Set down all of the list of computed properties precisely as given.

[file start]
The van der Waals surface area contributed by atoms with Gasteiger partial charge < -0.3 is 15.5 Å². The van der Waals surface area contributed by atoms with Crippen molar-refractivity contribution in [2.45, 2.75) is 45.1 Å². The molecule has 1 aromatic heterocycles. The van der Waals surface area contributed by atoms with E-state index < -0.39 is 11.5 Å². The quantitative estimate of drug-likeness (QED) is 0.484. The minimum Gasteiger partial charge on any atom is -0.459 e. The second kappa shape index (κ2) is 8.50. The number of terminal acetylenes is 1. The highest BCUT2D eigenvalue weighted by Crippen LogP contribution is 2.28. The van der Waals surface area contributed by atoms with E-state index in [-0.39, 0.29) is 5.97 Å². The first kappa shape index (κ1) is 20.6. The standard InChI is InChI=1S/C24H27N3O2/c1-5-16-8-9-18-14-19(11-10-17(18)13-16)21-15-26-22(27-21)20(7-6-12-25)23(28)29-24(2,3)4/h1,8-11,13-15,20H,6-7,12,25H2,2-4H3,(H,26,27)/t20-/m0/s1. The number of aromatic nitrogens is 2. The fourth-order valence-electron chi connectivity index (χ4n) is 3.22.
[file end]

The van der Waals surface area contributed by atoms with Gasteiger partial charge < -0.3 is 15.5 Å². The van der Waals surface area contributed by atoms with Crippen molar-refractivity contribution in [2.45, 2.75) is 45.1 Å². The molecule has 1 aromatic heterocycles. The van der Waals surface area contributed by atoms with E-state index < -0.39 is 11.5 Å². The quantitative estimate of drug-likeness (QED) is 0.484. The minimum Gasteiger partial charge on any atom is -0.459 e. The second kappa shape index (κ2) is 8.50. The number of terminal acetylenes is 1. The highest BCUT2D eigenvalue weighted by Crippen LogP contribution is 2.28. The van der Waals surface area contributed by atoms with E-state index in [-0.39, 0.29) is 5.97 Å². The first kappa shape index (κ1) is 20.6. The standard InChI is InChI=1S/C24H27N3O2/c1-5-16-8-9-18-14-19(11-10-17(18)13-16)21-15-26-22(27-21)20(7-6-12-25)23(28)29-24(2,3)4/h1,8-11,13-15,20H,6-7,12,25H2,2-4H3,(H,26,27)/t20-/m0/s1. The number of aromatic nitrogens is 2. The fourth-order valence-electron chi connectivity index (χ4n) is 3.22.